Environment & Humans, ECOL 3070, University of Georgia, Fall, 2012

We will update this page as the semester progresses.
Students should check it at least weekly for assignments, deadlines, and other information.

Catalog Desciption


General course goal

Our goal is to teach you how to think critically and foster your creativity. We will focus on developing your thinking and presentation skills, understanding concepts and constraints, and not memorizing facts. We will address issues of most interest to class members, not survey all environmental issues of current concern. You will learn through lectures, discussion, field trips, and assignments. You have a tabula rasa upon which to build an independent project -- hopefully one that will teach others to interact with our environment in a better, sustainable way.

  1. Enviromental problems -- Identify ones upon which to focus (over-population, climate change, energy use, public health, biodiversity, invasive species, evidence based policy,...). You should plan to become an expert in one local, regional, or global environmental issue.
  2. Tools -- learn theory, logical skills, scientific method, experimental design, ecological and evolutionary principles, technology, teamwork,...
  3. Local natural history -- get into the outdoor classroom, learn about the diversity of life around you, photograph nature, collect and analyze data,...
  4. Independent projects -- Can your team change the world?


Time -- 11:00AM-1:45PM, Tuesdays


Dates -- The following is our tentative schedule based on UGA's official calendar for Fall Semester, 2012. It may change for logistic and other reasons.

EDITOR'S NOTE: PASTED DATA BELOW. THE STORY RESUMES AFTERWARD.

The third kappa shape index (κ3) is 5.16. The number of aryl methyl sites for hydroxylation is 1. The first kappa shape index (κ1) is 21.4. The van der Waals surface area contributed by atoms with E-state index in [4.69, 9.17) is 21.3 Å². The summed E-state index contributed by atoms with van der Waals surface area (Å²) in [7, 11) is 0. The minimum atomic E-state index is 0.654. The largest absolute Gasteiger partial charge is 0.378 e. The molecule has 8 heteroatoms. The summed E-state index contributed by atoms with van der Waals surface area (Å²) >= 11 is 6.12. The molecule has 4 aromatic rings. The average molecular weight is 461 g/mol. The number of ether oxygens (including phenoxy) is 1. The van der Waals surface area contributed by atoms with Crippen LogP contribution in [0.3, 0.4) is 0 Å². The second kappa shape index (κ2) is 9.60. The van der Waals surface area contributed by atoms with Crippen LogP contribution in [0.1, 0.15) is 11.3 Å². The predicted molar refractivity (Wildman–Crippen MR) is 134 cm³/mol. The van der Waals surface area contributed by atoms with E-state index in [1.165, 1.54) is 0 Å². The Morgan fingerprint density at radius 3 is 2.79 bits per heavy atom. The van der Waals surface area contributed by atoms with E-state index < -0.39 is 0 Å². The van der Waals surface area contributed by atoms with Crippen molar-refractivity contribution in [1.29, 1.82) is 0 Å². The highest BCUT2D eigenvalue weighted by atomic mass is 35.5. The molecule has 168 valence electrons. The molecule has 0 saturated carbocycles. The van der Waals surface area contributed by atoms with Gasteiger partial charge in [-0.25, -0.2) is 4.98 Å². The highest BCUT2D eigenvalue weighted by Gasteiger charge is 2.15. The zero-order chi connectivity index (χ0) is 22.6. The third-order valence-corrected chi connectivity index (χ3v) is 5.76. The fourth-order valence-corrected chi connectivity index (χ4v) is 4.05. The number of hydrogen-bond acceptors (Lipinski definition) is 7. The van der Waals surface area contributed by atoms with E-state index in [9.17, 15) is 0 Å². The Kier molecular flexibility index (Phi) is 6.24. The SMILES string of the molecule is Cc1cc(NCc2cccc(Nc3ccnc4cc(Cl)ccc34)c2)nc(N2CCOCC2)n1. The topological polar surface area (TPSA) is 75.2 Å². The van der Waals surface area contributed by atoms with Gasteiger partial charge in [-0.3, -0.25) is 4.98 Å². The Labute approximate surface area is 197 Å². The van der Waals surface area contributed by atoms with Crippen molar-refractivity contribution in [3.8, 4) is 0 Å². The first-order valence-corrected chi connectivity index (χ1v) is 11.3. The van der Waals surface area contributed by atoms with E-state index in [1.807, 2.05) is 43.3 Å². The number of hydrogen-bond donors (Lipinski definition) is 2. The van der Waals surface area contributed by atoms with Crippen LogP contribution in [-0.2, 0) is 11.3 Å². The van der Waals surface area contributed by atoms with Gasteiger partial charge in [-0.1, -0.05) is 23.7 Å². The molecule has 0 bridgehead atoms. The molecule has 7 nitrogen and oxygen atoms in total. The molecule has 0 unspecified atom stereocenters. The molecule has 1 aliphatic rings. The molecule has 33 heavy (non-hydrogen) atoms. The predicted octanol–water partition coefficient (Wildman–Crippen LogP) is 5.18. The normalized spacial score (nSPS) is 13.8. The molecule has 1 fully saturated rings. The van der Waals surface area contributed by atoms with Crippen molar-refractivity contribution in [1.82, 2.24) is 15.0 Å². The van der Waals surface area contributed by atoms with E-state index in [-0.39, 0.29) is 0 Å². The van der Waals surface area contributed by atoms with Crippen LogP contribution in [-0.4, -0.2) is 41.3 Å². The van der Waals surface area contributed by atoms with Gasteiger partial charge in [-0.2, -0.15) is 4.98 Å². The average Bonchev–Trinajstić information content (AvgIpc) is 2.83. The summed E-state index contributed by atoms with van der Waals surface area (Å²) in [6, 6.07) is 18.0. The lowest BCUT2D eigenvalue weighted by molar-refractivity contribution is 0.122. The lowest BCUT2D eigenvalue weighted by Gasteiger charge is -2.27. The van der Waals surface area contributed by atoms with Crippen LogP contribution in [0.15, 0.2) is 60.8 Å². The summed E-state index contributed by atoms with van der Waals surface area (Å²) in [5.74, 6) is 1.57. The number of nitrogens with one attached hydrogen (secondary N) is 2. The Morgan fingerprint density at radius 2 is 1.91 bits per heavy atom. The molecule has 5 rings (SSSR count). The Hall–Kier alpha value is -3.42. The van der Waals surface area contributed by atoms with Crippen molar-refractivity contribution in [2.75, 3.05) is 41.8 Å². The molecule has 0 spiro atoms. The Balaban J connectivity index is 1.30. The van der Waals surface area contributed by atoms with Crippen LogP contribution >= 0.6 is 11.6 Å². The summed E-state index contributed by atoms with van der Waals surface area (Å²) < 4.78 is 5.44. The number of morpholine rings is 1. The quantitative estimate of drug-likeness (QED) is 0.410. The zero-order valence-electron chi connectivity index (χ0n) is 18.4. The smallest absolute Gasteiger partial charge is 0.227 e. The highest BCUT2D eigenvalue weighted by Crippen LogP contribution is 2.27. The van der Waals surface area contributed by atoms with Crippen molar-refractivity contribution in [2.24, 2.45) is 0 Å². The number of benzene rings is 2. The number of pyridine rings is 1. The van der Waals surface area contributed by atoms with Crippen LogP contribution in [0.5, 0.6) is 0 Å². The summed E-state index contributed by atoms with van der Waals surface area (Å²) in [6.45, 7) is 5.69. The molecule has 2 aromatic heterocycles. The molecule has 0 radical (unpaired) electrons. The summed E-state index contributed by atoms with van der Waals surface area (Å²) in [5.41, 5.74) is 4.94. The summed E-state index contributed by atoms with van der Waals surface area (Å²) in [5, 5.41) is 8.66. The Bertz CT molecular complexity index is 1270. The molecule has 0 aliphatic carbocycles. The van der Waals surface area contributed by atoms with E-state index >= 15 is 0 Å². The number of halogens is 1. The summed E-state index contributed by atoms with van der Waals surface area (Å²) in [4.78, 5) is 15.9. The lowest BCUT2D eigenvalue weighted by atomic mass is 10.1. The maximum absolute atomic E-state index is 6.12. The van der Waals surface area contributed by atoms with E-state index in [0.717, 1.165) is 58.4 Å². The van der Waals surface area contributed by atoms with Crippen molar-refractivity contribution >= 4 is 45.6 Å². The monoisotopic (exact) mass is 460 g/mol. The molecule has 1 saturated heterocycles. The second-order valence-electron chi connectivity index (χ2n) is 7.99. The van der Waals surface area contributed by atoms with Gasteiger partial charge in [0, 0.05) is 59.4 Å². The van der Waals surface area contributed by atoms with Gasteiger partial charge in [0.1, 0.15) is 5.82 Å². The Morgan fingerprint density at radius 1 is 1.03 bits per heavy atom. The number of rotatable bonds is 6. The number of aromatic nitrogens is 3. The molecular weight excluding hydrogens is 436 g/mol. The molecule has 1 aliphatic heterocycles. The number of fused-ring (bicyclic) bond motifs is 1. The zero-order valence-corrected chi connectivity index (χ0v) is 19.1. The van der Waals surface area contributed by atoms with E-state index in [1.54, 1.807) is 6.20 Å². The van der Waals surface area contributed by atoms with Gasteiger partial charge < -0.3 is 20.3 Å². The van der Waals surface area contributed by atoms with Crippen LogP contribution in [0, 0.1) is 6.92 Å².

• 14 Aug -- Introduction
    • Course structure
    • Film: Home
    • Student introductions
    • Assignment-1:
      List two books that you would like to be considered for possible book reports.
      For each, please list 1) author, 2) year, 3) title, 4) publisher, and 5) ISBN.
      Email it to dl@discoverlife.org -- Subject: 'ECOL 3070 -- Books -- your name'

      Due before midnight 26 August.

       [Add: 13-21 Aug; Drop: 13-16 Aug]

  • 21 Aug -- Environmental and Ecological Questions
    • Class Discussion
    • The Big Why -- What are the 10 most pressing environmental and ecological questions?
    • Turn in waiver form for field trip
    • Assignment-2:
      •Bring a $50 check made out to the 'UGA Odum School of Ecology' for the camping trip.
      •Bring a digital camera that passes the Dime Test.
      •Bring a laptop.
      Due in class 28 August.

  • 28 Aug -- Tragedy of the Commons; Inventory and monitoring techniques
       [3 Sep -- Labor Day Holiday]

  • 4 Sep -- Camping logistics, Species identification, ...

  • 7-9 Sep, Friday-Sunday -- WILDERNESS FIELD TRIP -- Joyce Kilmer, North Carolina
    Tips & What to Bring
    Cost: $50
    Requires: Camping and backpacking gear; good attitude, even if it rains.
    • Friday: Drive to Joyce Kilmer, leaving 3:00PM, meet in the parking lot on the north side of the Ecology Building
      Car camp -- Rattler Ford Group Campground -- Site 001
    • Saturday: visit Memorial Grove old-growth forest, hike to top on Naked Ground Trail, wilderness camp.
    • Sunday: Overlook, decend, return to Athens, arriving early evening.
    Excused absences: Attendance is required on this field trip. Exceptions will be considered if your are handicapped, on the football team,...

  • 11 Sep -- Recovery -- Sign-up for book reports [NO CLASS, unless you need to get a partner and choose a book.]

    • Assignment-4:
       Send an email to dl@discoverlife.org -- Subject: 'ECOL 3070 -- Book report -- partners' names'
       with partners names, book title, and date at which you will give your report.

       Due before 5:00PM, Tuesday, 11 September.

  • 18 Sep -- Independent project -- Biotic survey (Van 93551)
    • Book reports
    • Join a group: Group-1 or Group-2
    • Albums: Uploading, tagging where and when, moth identification.